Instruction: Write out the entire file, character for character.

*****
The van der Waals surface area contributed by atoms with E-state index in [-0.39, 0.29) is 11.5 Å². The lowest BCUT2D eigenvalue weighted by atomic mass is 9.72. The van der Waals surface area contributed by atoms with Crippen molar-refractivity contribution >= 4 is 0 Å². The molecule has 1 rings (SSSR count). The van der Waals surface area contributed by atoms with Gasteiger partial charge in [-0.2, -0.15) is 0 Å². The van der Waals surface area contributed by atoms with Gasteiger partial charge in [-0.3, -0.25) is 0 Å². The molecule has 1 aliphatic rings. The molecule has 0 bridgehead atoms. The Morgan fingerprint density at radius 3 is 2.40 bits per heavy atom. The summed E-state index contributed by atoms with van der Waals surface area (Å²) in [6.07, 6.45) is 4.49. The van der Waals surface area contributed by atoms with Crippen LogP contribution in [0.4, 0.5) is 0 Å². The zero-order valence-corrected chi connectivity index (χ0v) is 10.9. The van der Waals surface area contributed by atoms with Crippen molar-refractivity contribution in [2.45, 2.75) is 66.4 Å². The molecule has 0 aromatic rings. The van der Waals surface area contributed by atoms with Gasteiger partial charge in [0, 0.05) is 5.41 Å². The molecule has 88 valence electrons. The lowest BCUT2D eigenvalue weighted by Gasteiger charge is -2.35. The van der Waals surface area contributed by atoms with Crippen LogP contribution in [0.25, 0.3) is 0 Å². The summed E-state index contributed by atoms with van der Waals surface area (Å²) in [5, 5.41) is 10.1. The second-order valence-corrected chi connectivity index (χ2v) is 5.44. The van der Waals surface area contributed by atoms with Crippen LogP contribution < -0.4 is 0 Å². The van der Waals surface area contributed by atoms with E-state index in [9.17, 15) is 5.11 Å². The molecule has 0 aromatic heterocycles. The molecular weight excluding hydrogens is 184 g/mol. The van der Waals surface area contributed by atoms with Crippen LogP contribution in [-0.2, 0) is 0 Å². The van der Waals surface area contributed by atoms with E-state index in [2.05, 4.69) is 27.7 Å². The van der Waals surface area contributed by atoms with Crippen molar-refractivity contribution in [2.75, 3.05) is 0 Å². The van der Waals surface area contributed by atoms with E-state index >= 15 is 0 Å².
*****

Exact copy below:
The van der Waals surface area contributed by atoms with E-state index in [-0.39, 0.29) is 11.5 Å². The lowest BCUT2D eigenvalue weighted by atomic mass is 9.72. The van der Waals surface area contributed by atoms with Crippen molar-refractivity contribution >= 4 is 0 Å². The molecule has 1 rings (SSSR count). The van der Waals surface area contributed by atoms with Gasteiger partial charge in [-0.2, -0.15) is 0 Å². The van der Waals surface area contributed by atoms with Gasteiger partial charge in [-0.3, -0.25) is 0 Å². The molecule has 1 aliphatic rings. The molecule has 0 bridgehead atoms. The Morgan fingerprint density at radius 3 is 2.40 bits per heavy atom. The summed E-state index contributed by atoms with van der Waals surface area (Å²) in [6.07, 6.45) is 4.49. The van der Waals surface area contributed by atoms with Crippen LogP contribution in [0.4, 0.5) is 0 Å². The zero-order valence-corrected chi connectivity index (χ0v) is 10.9. The van der Waals surface area contributed by atoms with Crippen molar-refractivity contribution in [2.45, 2.75) is 66.4 Å². The molecule has 0 aromatic rings. The van der Waals surface area contributed by atoms with Gasteiger partial charge in [0, 0.05) is 5.41 Å². The molecule has 88 valence electrons. The lowest BCUT2D eigenvalue weighted by Gasteiger charge is -2.35. The van der Waals surface area contributed by atoms with Crippen LogP contribution in [0.25, 0.3) is 0 Å². The summed E-state index contributed by atoms with van der Waals surface area (Å²) in [5, 5.41) is 10.1. The second-order valence-corrected chi connectivity index (χ2v) is 5.44. The van der Waals surface area contributed by atoms with Crippen LogP contribution < -0.4 is 0 Å². The van der Waals surface area contributed by atoms with E-state index in [9.17, 15) is 5.11 Å². The molecule has 0 aromatic heterocycles. The molecular weight excluding hydrogens is 184 g/mol. The van der Waals surface area contributed by atoms with Crippen LogP contribution in [-0.2, 0) is 0 Å². The van der Waals surface area contributed by atoms with E-state index in [2.05, 4.69) is 27.7 Å². The van der Waals surface area contributed by atoms with Crippen molar-refractivity contribution in [2.75, 3.05) is 0 Å². The van der Waals surface area contributed by atoms with E-state index >= 15 is 0 Å².